In an effort to better understand the genetics of cancer, researchers at the Washington University School of Medicine in St. Louis have completely sequenced the genome of a woman fatally afflicted with leukemia, a cancer of the blood. This was an important step because the exact genetic errors that lead to many cancers are not known.
To determine which genes might be involved in this particular form of leukemia, researchers performed a conceptually simple – but technically very challenging – experiment: compare the DNA sequence from the woman's leukemic bone marrow cells to DNA sequence from her own normal skin cells, and look for differences. Ideally, both cell types should have basically identical DNA sequences (all cells contain the same master set of DNA "instructions"). Differences arise, though, because cells acquire DNA mutations (errors) during one's lifetime. Some of these may contribute to disease.
After reading the 3 billion letters of her tumor and skin genomes many times over (~140 billion total letters of DNA sequenced!), they found 10 gene mutations in her marrow cells that likely led to the disease. Eight of these genes had not previously been linked to leukemia.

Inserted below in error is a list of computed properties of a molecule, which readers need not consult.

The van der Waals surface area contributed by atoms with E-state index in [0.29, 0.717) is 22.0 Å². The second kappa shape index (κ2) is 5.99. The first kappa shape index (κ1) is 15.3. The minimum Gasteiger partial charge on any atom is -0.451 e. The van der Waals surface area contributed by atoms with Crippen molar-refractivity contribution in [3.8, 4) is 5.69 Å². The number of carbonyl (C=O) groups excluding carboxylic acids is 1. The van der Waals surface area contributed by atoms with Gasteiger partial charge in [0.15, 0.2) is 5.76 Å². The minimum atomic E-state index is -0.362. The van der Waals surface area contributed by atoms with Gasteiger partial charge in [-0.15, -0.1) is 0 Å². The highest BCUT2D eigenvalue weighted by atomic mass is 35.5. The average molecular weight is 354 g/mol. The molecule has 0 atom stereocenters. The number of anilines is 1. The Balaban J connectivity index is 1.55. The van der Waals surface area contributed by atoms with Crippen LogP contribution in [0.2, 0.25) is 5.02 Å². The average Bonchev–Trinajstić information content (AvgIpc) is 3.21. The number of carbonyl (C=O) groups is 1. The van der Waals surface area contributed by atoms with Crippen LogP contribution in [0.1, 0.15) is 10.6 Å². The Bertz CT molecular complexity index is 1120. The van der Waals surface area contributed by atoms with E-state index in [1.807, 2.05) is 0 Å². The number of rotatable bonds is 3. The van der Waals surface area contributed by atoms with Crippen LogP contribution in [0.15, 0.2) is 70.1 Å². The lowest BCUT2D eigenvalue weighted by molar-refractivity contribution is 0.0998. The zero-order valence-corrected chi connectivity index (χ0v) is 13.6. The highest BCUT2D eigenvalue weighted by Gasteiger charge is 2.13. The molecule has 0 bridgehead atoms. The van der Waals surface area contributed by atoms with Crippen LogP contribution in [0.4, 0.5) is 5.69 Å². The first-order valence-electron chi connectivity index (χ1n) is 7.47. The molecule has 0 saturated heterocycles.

Exactly how these genes might contribute to leukemia remains to be determined. But researchers now have a new set of targets that may help in the search for better diagnostics and ultimately cures. Sequencing many more genomes of patients with leukemia will be necessary for the full genetic picture to emerge, but this is certainly a great start.
All of this work has been made possible by the completion of the Human Genome Project in 2003, and by amazing technical advances in our ability to sequence DNA.
More about the idea of “personalized medicine” – using genetic information to help determine the best course of health care – can be found in Dr. Rex Chisholm’s recent SiS article. You can also listen to an audio interview with Dr. Timothy Ley, who led the study, courtesy of NPR's Science Friday.